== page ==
Take Five is The Arctic Institute’s news roundup that gives you everything you need to know about what’s happened in the Arctic this week. Short in length but big on insight, from politics and culture to the environment and security, we look beneath the headlines to see what’s really going on. Published each Friday, our quick and fun redux breaks down the five biggest circumpolar stories with fresh editorial analysis so you can get caught up on the region in under five minutes. Take Five means you’ll never miss a beat on what matters most.
Canadian cabinet shuffle deals complicated hand for Russia relations
The recent appointment of Chrystia Freeland as Canadian Minister of Foreign Affairs might be heralding a major shift in Canadian-Russian relations. Freeland, fluent in both Russian and Ukrainian, is a longtime critic of Moscow’s policy on Ukraine and is also barred from even entering the country, leading some experts like Paul Robinson to think that this could imperil collaboration between the two states (RCI). While this represents a potential source of conflict. Freeland’s expertise on Russian language and culture is also an indisputable asset when it comes to understanding the country.
TAKE 1: Is this a signal that Ottawa is taking a tougher stance on the Kremlin? With Russia’s continued push into the Arctic with new military bases and sustained interest in oil and gas development, Canada is not the only country that has been watching Russia with great interest.
Incumbent US Defense Secretary urges preventing Russian “domination” in Arctic
At his confirmation hearing last week, retired Gen. James Mattis indicated that he would push for a tougher stance against Russia, a position that diverges from Trump’s. In addition to supporting continued US involvement with NATO, Mattis stated that the US needed to counter Russian “efforts to dominate” in the Arctic (NYT, Sputnik). Meanwhile, in Norway, a new unit of Marines has arrived at the border with Russia: a deterrence strategy to counter ongoing Russian shows of force (Military.com).
TAKE 2: While it’s too early to say what the specifics of preventing Russian dominance in the Arctic would look like to Mattis, he’ll need to put the money where his mouth is: Russia has been investing extensively in their Arctic military capabilities, which far exceed those of the US.
Alaska seeking onshore drilling in Arctic National Wildlife Refuge
Seeing an opportunity in the changing of the political guard in Washington, D.C., Alaska’s congressional delegation has proposed new legislation to allow for oil and gas drilling in ANWR. On the heels of the Obama Administration’s recent decision to block offshore drilling in the Arctic, plans to drill in the “1002 Area” were announced back in 2013 but rejected by the Fish and Wildlife Service (Natural Gas Intel, Kallanish Energy). The proposed site is poised to have some of the country’s largest reserves of oil and natural gas.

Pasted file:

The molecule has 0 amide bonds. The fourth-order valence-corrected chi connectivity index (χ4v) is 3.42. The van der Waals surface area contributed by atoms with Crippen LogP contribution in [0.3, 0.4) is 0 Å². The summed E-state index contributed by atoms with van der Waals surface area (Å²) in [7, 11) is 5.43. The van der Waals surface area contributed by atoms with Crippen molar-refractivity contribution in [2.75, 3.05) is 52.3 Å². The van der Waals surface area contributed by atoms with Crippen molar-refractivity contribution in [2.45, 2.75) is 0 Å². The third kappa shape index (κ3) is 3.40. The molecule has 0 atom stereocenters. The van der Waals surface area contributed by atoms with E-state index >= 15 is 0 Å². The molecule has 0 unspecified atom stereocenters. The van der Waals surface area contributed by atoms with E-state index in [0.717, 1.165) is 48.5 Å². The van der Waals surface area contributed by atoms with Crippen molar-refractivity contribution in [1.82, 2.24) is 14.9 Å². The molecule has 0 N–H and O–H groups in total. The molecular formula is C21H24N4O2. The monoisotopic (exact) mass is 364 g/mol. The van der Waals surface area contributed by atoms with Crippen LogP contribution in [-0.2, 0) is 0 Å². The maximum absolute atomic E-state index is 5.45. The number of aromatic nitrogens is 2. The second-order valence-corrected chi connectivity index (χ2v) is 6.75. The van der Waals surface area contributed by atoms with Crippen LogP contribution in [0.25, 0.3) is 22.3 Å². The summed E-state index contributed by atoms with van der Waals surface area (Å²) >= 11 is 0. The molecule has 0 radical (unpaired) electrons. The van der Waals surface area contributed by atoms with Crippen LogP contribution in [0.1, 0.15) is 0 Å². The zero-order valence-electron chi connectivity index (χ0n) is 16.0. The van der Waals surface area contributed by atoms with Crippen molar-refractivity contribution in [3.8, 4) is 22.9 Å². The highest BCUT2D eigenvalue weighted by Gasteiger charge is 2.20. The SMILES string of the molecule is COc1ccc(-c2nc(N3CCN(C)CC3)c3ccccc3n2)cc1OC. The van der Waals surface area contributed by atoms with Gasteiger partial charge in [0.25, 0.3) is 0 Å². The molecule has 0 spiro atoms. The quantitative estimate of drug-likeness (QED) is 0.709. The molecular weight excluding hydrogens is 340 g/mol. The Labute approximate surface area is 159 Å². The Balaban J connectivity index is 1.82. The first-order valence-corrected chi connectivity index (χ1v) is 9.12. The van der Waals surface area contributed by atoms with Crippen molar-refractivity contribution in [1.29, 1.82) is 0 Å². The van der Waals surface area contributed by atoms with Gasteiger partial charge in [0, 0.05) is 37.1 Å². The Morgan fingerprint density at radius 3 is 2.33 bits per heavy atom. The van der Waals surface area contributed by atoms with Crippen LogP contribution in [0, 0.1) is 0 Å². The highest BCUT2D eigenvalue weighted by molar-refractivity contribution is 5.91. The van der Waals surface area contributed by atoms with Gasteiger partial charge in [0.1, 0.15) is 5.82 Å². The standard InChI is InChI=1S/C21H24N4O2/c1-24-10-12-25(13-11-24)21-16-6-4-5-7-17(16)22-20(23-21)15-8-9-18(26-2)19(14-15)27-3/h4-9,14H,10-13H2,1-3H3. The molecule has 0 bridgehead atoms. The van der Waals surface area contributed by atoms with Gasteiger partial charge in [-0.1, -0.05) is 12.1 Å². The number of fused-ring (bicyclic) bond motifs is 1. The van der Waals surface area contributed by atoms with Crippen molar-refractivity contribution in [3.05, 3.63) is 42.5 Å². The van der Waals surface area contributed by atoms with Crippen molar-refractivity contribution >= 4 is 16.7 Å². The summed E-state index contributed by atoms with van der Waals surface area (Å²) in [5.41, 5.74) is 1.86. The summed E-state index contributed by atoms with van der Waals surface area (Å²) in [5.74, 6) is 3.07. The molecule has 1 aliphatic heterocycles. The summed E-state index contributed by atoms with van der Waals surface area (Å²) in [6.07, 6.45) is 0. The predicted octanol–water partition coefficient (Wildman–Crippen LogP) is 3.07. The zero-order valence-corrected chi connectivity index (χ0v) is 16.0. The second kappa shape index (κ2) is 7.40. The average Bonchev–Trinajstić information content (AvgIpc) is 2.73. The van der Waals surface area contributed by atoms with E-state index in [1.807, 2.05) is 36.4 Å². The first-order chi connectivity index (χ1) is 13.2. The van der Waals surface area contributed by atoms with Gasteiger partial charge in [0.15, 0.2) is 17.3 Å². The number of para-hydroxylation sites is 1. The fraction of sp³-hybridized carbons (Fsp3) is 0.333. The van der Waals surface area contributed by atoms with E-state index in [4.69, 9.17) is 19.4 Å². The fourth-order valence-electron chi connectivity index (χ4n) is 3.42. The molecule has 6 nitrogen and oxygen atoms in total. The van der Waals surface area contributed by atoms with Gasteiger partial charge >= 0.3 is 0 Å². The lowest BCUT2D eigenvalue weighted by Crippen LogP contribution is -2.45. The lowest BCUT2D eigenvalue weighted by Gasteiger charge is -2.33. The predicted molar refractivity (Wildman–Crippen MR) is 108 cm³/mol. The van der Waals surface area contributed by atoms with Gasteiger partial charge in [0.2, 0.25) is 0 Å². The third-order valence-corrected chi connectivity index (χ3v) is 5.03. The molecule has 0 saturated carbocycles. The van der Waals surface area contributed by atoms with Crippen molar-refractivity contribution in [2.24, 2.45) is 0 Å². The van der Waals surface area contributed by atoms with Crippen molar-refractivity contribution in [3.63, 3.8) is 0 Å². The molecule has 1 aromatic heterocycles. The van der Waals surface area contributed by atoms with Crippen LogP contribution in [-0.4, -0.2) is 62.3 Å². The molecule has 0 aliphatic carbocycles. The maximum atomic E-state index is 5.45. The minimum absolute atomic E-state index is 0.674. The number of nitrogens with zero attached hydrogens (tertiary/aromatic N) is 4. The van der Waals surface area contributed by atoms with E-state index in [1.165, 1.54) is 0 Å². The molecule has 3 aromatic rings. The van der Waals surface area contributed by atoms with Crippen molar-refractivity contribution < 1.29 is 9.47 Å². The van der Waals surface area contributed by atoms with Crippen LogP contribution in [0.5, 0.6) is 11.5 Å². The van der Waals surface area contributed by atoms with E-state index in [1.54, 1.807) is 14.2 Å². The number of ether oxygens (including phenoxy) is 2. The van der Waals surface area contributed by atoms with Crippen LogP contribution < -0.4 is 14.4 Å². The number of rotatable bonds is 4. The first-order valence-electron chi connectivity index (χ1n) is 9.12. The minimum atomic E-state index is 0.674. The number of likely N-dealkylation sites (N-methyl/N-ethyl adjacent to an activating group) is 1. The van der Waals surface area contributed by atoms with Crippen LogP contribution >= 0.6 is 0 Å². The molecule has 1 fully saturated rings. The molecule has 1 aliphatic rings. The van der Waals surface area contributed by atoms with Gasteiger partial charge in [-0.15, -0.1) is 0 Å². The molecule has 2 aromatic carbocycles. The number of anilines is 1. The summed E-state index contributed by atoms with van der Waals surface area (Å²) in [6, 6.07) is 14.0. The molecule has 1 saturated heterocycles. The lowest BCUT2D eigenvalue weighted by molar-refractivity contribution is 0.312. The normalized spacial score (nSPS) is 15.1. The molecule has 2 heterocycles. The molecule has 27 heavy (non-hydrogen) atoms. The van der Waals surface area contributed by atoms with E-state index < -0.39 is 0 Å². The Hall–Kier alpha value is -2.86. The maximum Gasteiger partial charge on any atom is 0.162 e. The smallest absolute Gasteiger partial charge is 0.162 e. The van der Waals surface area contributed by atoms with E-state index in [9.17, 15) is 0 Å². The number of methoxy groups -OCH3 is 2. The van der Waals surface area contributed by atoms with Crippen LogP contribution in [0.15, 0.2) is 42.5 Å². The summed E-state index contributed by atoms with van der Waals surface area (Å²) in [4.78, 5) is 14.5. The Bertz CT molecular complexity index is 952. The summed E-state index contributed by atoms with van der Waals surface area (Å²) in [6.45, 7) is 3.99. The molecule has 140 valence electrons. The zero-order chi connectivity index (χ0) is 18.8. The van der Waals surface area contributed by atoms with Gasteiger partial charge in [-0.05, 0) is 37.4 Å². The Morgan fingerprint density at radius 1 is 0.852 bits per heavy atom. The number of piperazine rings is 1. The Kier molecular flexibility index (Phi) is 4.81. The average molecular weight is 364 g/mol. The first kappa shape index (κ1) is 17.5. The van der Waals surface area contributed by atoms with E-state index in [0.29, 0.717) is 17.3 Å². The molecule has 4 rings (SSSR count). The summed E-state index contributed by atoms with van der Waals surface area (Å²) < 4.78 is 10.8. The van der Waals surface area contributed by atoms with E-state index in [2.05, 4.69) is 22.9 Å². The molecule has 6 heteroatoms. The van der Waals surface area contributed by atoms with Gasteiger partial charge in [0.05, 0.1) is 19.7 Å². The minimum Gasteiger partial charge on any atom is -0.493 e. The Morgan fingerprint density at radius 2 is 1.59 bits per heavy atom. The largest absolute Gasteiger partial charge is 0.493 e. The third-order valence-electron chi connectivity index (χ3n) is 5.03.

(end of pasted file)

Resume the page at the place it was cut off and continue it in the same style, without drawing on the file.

TAKE 3: Historically dependent on natural resources, Alaska has been plagued by budget shortfalls since oil prices plummeted. Drilling in the wildlife refuge would, according to Governor Bill Walker, “bring much needed revenue to our state coffers” and be done in as environmentally friendly a way as possible (The Arctic Sounder). But there are also significant drawbacks: the area in question is an important calving ground for porcupine caribou, an animal that people in Alaska and neighboring Yukon rely on for food.
Iceland ponders joining EU again
Now that a new coalition government has been formed after last fall’s elections, Iceland is re-opening the discussion on whether to accede to the European Union, talks which began in 2010 after the 2008 financial crisis (BBC). The center-right coalition, which holds a slim majority in Parliament, says that it would introduce a motion to vote on having a referendum only if the matter is brought up in Parliament first (NYT, BBC). That move tacitly acknowledges the Euroskepticism that originally put the talks on hold.
TAKE 4: Whether a successful referendum actually comes to pass is, of course, a big “if.” However, it would open the door for the EU to have more influence in the Arctic, something that Brussels desires but is limited in its ability to address due to more immediately pressing issues like Brexit (TAJ)*.
- New reports show impacts of climate change on polar bears & Arctic lakes
According to two different recent reports, rapidly melting Arctic ice continues to have far-reaching impacts. A report by the US Fish and Wildlife Service released last week says that “it is unlikely that polar bears will be recovered” unless there are “significant reductions” in the trend of warming in the Arctic (CNN). Polar bears rely on sea ice for hunting and breeding, so less ice means tough times for not just the world’s largest land carnivore, but also humans. As the bears are forced onto land, they come into closer proximity to humans and pose serious safety threats to northern communities. But the ocean isn’t the only place where melting ice is a problem. Another study found that most Arctic lakes melt earlier each year, which means lakes will absorb more heat from sunlight and in turn contribute to more warming (CBC).
TAKE 5: The US Fish and Wildlife Service recently released a plan that, written in conjunction with the Endangered Species Act, is meant to target polar bear conservation efforts in the face of a warmer world (Fish and Wildlife Service, ADN). While the incoming US administration has expressed a lot of climate change skepticism, people who have worked on the plan have high hopes that the plan “is a legal requirement” (ADN).
* The Arctic Journal (TAJ) went offline in June 2017.